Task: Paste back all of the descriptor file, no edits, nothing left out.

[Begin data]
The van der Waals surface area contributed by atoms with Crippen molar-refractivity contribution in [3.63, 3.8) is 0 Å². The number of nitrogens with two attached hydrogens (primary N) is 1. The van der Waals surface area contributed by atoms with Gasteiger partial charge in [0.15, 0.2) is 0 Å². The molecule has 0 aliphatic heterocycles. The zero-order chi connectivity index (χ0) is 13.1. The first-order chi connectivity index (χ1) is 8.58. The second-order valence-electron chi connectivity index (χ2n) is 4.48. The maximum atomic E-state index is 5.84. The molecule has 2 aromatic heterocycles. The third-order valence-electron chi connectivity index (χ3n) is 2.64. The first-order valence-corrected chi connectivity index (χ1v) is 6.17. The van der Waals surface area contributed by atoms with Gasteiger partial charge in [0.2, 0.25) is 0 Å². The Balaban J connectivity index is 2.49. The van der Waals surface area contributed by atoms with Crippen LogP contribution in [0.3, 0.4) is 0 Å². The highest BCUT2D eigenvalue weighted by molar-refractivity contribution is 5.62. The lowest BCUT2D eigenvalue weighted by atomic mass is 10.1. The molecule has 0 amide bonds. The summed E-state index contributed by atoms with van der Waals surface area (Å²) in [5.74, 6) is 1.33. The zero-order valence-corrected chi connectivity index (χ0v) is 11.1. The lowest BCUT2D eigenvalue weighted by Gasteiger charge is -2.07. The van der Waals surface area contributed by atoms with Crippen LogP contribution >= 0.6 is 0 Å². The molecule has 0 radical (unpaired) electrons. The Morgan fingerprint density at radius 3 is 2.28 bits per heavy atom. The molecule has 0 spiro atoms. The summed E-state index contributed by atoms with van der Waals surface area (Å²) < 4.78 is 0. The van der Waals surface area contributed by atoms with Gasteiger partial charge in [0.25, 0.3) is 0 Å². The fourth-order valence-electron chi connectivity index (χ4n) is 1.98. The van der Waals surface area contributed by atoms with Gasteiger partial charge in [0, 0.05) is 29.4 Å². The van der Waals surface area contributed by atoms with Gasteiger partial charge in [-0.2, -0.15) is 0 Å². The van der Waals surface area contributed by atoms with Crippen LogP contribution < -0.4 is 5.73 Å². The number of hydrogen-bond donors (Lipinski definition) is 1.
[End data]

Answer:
The van der Waals surface area contributed by atoms with Crippen molar-refractivity contribution in [3.63, 3.8) is 0 Å². The number of nitrogens with two attached hydrogens (primary N) is 1. The van der Waals surface area contributed by atoms with Gasteiger partial charge in [0.15, 0.2) is 0 Å². The molecule has 0 aliphatic heterocycles. The zero-order chi connectivity index (χ0) is 13.1. The first-order chi connectivity index (χ1) is 8.58. The second-order valence-electron chi connectivity index (χ2n) is 4.48. The maximum atomic E-state index is 5.84. The molecule has 2 aromatic heterocycles. The third-order valence-electron chi connectivity index (χ3n) is 2.64. The first-order valence-corrected chi connectivity index (χ1v) is 6.17. The van der Waals surface area contributed by atoms with Gasteiger partial charge in [0.2, 0.25) is 0 Å². The Balaban J connectivity index is 2.49. The van der Waals surface area contributed by atoms with Crippen LogP contribution in [0.3, 0.4) is 0 Å². The highest BCUT2D eigenvalue weighted by molar-refractivity contribution is 5.62. The lowest BCUT2D eigenvalue weighted by atomic mass is 10.1. The molecule has 0 amide bonds. The summed E-state index contributed by atoms with van der Waals surface area (Å²) in [5.74, 6) is 1.33. The zero-order valence-corrected chi connectivity index (χ0v) is 11.1. The lowest BCUT2D eigenvalue weighted by Gasteiger charge is -2.07. The van der Waals surface area contributed by atoms with Crippen LogP contribution >= 0.6 is 0 Å². The molecule has 0 radical (unpaired) electrons. The Morgan fingerprint density at radius 3 is 2.28 bits per heavy atom. The molecule has 0 spiro atoms. The summed E-state index contributed by atoms with van der Waals surface area (Å²) < 4.78 is 0. The van der Waals surface area contributed by atoms with Gasteiger partial charge in [0.25, 0.3) is 0 Å². The fourth-order valence-electron chi connectivity index (χ4n) is 1.98. The van der Waals surface area contributed by atoms with Gasteiger partial charge in [0, 0.05) is 29.4 Å². The van der Waals surface area contributed by atoms with Gasteiger partial charge in [-0.2, -0.15) is 0 Å². The van der Waals surface area contributed by atoms with Crippen LogP contribution < -0.4 is 5.73 Å². The number of hydrogen-bond donors (Lipinski definition) is 1.